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When we’re nervous for a speech, toast, presentation, or talk, our bias is to memorize the content word-for-word.
We memorize in a valiant effort to avoid screwing up.
Ironically, memorization often has the opposite effect.
When you memorize material, one tiny slip-up can throw you off. You only know the material in one fixed direction, so you're unable to adapt. All it takes is a glitch in the slides, an off-track question from the audience, or a slight stumble in your opener and all of your preparation is out the window.
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The best public speakers don't deliver a speech—they tell a story. They take the audience on a journey.
Create a storytelling structure that is familiar and easy to follow. It's often helpful to be clear and explicit about that structure upfront.
There are two types of speakers: those that are nervous and those that are liars
There are always a few people in the audience who are prone to smiling, nodding, and engaging positively. Their positive engagement kills your anxiety.
At the beginning of your speech, scan the front of the crowd as you hit your opening lines. Identify the few people who smile, make warm ey...
There is so much pent up energy in a room—it often manifests as tension.
You can feel it as a speaker when the audience is stagnant. There’s all this potential energy that needs to be released.
You can dramatically reduce the tension in a room by creating action and movement—by conver...
As a kid, I remember playing a game where parts of the floor are “lava” that you can't touch.
During a speech, I try to play a similar game. I think of my pockets and torso as “lava”—I can't touch them.
This simple framing forces you to get your arms away from your body, gesture broad...
When you're feeling nervous or uncertain, there's a tendency to self-sabotage.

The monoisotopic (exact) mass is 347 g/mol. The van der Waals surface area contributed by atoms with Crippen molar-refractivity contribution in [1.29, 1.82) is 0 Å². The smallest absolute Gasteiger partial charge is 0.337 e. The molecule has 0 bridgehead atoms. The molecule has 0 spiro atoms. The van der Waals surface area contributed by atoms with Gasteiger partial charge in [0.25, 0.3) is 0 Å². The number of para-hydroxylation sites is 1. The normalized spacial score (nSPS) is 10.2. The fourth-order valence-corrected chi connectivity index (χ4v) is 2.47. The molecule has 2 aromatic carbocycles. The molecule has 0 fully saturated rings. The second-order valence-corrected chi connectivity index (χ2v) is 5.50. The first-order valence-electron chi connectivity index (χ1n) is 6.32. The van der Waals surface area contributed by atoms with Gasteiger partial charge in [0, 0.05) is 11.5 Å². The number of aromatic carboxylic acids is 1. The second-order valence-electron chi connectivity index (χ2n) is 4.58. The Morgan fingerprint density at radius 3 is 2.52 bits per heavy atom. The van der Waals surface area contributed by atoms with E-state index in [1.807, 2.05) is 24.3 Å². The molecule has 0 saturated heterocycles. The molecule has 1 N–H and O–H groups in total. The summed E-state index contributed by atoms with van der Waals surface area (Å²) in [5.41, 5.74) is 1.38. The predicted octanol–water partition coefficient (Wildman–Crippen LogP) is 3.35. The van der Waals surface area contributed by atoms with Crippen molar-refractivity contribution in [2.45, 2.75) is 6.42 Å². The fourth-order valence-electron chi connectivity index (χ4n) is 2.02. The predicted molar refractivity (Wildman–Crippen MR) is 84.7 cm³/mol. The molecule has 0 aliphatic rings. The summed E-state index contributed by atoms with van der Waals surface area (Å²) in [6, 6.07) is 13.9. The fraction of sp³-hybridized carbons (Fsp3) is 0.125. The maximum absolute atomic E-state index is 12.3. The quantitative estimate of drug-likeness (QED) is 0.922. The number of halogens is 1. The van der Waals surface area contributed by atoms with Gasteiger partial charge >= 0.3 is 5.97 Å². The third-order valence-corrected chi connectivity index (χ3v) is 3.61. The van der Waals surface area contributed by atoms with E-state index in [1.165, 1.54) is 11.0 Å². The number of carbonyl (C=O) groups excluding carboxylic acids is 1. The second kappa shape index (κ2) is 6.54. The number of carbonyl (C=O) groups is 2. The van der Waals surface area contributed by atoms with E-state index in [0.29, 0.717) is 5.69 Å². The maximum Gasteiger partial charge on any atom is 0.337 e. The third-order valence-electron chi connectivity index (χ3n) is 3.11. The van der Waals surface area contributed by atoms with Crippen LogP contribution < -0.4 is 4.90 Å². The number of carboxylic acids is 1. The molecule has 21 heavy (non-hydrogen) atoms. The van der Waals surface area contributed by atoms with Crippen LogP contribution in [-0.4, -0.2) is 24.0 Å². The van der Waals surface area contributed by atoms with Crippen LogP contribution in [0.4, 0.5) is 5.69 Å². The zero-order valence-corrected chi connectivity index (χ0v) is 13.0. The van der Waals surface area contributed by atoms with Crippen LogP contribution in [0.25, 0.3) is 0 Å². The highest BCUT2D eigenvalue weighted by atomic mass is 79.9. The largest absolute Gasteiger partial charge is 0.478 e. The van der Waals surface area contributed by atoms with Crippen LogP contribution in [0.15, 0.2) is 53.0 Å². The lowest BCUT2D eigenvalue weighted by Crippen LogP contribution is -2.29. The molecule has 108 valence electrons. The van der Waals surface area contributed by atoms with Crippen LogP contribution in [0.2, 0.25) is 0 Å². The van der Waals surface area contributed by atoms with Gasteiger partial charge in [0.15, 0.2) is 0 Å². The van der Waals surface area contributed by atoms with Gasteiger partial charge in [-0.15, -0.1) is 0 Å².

We tell the audience we're nervous, we make fun of ourselves, we make ourselves small physically by crossing our arms and creating a barrier between us and them.
Don't do this. It's okay to be vulnerable, b...
Identify 3-5 speakers you admire.
Go on YouTube and find videos of each one delivering a speech.
Slow down the playback speed and take notes.
Study the following:
Executing power poses can actually create feelings of confidence and power. (The science behind this is now heavily-contested.)
Before your next talk or presentation, find a quiet place, take a few deep breaths, and raise your arms high and wide, triumphantly over your head. Speak a few pos...
We have a tendency to hype up our fears.
Always remember: the worst case scenario really isn't that bad. No matter how it goes, you’ll be just fine. Life will move on.
Plus, the audience is generally rooting for you! They place themselves in your shoes, so they want you to do well. Th...
When we get nervous, our natural tendency is to speed up—to get to the end faster.
To fight it, think about trying to speak on 0.75x speed. It should feel almost uncomfortably slow.
Pause and breathe frequently. The best speakers take long, dramatic pauses (you’ll notice this from you...
Pacing around the room or stage like you're on the phone with your middle school crush isn't helpful.
Take slow, methodical, purposeful steps.
There are people who move to move—and then there are people who move with intention, who are going places.
Be the latter.
Capitalize on every opportunity to practice—both for a specific event and for the skill more broadly.
When practicing for a specific event, start by doing it in private to remove the fear. Use your phone to record and watch your performance. Then transition to practicing in front of an audi...
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